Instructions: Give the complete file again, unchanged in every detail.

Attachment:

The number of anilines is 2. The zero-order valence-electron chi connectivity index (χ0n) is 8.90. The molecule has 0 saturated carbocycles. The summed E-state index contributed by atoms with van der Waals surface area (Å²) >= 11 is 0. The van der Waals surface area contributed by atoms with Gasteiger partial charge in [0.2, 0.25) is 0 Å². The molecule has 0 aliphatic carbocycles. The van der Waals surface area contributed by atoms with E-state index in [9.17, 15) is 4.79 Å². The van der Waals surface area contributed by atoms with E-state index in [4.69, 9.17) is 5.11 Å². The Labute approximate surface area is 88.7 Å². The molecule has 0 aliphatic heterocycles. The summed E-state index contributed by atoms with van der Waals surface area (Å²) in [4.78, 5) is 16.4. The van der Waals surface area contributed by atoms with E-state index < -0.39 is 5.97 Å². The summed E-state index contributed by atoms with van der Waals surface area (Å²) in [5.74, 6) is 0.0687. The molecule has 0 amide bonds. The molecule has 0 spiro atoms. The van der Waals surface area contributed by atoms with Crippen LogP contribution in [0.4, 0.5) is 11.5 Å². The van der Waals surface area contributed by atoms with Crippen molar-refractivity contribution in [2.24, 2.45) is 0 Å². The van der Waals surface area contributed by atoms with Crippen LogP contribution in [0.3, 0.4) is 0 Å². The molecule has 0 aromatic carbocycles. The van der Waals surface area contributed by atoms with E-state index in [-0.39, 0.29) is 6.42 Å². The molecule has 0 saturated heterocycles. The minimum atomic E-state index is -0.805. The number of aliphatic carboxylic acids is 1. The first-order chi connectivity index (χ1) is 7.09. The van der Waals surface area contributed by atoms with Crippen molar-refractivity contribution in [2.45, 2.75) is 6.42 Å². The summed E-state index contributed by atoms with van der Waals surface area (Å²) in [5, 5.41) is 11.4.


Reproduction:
The number of anilines is 2. The zero-order valence-electron chi connectivity index (χ0n) is 8.90. The molecule has 0 saturated carbocycles. The summed E-state index contributed by atoms with van der Waals surface area (Å²) >= 11 is 0. The van der Waals surface area contributed by atoms with Gasteiger partial charge in [0.2, 0.25) is 0 Å². The molecule has 0 aliphatic carbocycles. The van der Waals surface area contributed by atoms with E-state index in [9.17, 15) is 4.79 Å². The van der Waals surface area contributed by atoms with E-state index in [4.69, 9.17) is 5.11 Å². The Labute approximate surface area is 88.7 Å². The molecule has 0 aliphatic heterocycles. The summed E-state index contributed by atoms with van der Waals surface area (Å²) in [4.78, 5) is 16.4. The van der Waals surface area contributed by atoms with E-state index < -0.39 is 5.97 Å². The summed E-state index contributed by atoms with van der Waals surface area (Å²) in [5.74, 6) is 0.0687. The molecule has 0 amide bonds. The molecule has 0 spiro atoms. The van der Waals surface area contributed by atoms with Crippen LogP contribution in [0.4, 0.5) is 11.5 Å². The van der Waals surface area contributed by atoms with Crippen molar-refractivity contribution in [2.24, 2.45) is 0 Å². The van der Waals surface area contributed by atoms with Crippen LogP contribution in [0.3, 0.4) is 0 Å². The molecule has 0 aromatic carbocycles. The van der Waals surface area contributed by atoms with E-state index in [-0.39, 0.29) is 6.42 Å². The molecule has 0 saturated heterocycles. The minimum atomic E-state index is -0.805. The number of aliphatic carboxylic acids is 1. The first-order chi connectivity index (χ1) is 7.09. The van der Waals surface area contributed by atoms with Crippen molar-refractivity contribution in [2.45, 2.75) is 6.42 Å². The summed E-state index contributed by atoms with van der Waals surface area (Å²) in [5, 5.41) is 11.4.